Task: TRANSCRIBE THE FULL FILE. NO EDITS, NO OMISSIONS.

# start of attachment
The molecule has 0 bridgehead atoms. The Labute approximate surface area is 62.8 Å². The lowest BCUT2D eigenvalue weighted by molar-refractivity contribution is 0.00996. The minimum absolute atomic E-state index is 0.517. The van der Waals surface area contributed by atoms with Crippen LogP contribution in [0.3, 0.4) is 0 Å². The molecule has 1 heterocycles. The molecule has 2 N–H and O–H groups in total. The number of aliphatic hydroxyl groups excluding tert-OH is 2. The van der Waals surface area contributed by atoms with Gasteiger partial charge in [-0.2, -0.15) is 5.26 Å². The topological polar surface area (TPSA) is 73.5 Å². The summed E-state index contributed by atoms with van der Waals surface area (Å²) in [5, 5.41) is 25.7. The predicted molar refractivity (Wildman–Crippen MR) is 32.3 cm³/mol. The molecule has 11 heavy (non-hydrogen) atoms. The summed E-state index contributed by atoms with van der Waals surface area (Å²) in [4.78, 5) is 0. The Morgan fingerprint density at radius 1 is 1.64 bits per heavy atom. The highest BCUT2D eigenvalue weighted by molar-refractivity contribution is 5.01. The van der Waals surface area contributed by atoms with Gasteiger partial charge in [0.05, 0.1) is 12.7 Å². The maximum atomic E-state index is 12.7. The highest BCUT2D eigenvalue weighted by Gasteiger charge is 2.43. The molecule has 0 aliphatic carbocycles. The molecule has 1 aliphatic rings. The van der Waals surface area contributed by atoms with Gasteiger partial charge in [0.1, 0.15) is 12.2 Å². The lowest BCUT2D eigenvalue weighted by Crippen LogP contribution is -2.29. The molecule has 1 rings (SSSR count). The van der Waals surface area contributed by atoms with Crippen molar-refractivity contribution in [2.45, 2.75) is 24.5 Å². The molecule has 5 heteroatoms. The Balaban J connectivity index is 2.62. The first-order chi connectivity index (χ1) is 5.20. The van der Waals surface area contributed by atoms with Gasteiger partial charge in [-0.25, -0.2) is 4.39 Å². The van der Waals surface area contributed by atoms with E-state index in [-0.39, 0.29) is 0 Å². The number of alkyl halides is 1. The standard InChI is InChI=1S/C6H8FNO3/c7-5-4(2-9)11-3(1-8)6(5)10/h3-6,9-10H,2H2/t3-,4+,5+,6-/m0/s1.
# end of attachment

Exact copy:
The molecule has 0 bridgehead atoms. The Labute approximate surface area is 62.8 Å². The lowest BCUT2D eigenvalue weighted by molar-refractivity contribution is 0.00996. The minimum absolute atomic E-state index is 0.517. The van der Waals surface area contributed by atoms with Crippen LogP contribution in [0.3, 0.4) is 0 Å². The molecule has 1 heterocycles. The molecule has 2 N–H and O–H groups in total. The number of aliphatic hydroxyl groups excluding tert-OH is 2. The van der Waals surface area contributed by atoms with Gasteiger partial charge in [-0.2, -0.15) is 5.26 Å². The topological polar surface area (TPSA) is 73.5 Å². The summed E-state index contributed by atoms with van der Waals surface area (Å²) in [5, 5.41) is 25.7. The predicted molar refractivity (Wildman–Crippen MR) is 32.3 cm³/mol. The molecule has 11 heavy (non-hydrogen) atoms. The summed E-state index contributed by atoms with van der Waals surface area (Å²) in [4.78, 5) is 0. The Morgan fingerprint density at radius 1 is 1.64 bits per heavy atom. The highest BCUT2D eigenvalue weighted by molar-refractivity contribution is 5.01. The van der Waals surface area contributed by atoms with Gasteiger partial charge in [0.05, 0.1) is 12.7 Å². The maximum atomic E-state index is 12.7. The highest BCUT2D eigenvalue weighted by Gasteiger charge is 2.43. The molecule has 0 aliphatic carbocycles. The molecule has 1 aliphatic rings. The van der Waals surface area contributed by atoms with Gasteiger partial charge in [0.1, 0.15) is 12.2 Å². The lowest BCUT2D eigenvalue weighted by Crippen LogP contribution is -2.29. The molecule has 1 rings (SSSR count). The van der Waals surface area contributed by atoms with Crippen molar-refractivity contribution in [2.45, 2.75) is 24.5 Å². The molecule has 5 heteroatoms. The Balaban J connectivity index is 2.62. The first-order chi connectivity index (χ1) is 5.20. The van der Waals surface area contributed by atoms with Gasteiger partial charge in [-0.25, -0.2) is 4.39 Å². The van der Waals surface area contributed by atoms with E-state index in [-0.39, 0.29) is 0 Å². The number of alkyl halides is 1. The standard InChI is InChI=1S/C6H8FNO3/c7-5-4(2-9)11-3(1-8)6(5)10/h3-6,9-10H,2H2/t3-,4+,5+,6-/m0/s1.